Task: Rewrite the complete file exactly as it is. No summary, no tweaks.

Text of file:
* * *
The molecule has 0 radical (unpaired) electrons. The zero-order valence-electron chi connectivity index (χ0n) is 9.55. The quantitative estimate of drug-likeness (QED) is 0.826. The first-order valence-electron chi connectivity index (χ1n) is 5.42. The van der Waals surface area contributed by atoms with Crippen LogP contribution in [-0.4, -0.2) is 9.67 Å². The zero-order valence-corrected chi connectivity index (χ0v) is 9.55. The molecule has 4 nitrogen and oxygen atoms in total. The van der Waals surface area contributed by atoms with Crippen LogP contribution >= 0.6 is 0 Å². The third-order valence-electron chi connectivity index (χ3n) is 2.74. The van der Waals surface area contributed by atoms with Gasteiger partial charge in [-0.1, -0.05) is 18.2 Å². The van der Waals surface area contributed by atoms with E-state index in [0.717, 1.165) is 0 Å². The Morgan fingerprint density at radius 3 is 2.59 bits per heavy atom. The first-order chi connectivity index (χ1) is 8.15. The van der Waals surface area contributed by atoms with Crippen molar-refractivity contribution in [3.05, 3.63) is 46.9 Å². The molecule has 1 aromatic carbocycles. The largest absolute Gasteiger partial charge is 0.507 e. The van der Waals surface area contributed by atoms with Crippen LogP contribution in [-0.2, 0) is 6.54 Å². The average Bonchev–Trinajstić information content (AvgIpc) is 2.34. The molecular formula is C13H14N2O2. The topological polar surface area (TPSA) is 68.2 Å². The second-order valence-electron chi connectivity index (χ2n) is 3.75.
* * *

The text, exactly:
The molecule has 0 radical (unpaired) electrons. The zero-order valence-electron chi connectivity index (χ0n) is 9.55. The quantitative estimate of drug-likeness (QED) is 0.826. The first-order valence-electron chi connectivity index (χ1n) is 5.42. The van der Waals surface area contributed by atoms with Crippen LogP contribution in [-0.4, -0.2) is 9.67 Å². The zero-order valence-corrected chi connectivity index (χ0v) is 9.55. The molecule has 4 nitrogen and oxygen atoms in total. The van der Waals surface area contributed by atoms with Crippen LogP contribution >= 0.6 is 0 Å². The third-order valence-electron chi connectivity index (χ3n) is 2.74. The van der Waals surface area contributed by atoms with Gasteiger partial charge in [-0.1, -0.05) is 18.2 Å². The van der Waals surface area contributed by atoms with E-state index in [0.717, 1.165) is 0 Å². The Morgan fingerprint density at radius 3 is 2.59 bits per heavy atom. The first-order chi connectivity index (χ1) is 8.15. The van der Waals surface area contributed by atoms with Crippen molar-refractivity contribution in [3.05, 3.63) is 46.9 Å². The molecule has 1 aromatic carbocycles. The largest absolute Gasteiger partial charge is 0.507 e. The van der Waals surface area contributed by atoms with Crippen LogP contribution in [-0.2, 0) is 6.54 Å². The average Bonchev–Trinajstić information content (AvgIpc) is 2.34. The molecular formula is C13H14N2O2. The topological polar surface area (TPSA) is 68.2 Å². The second-order valence-electron chi connectivity index (χ2n) is 3.75.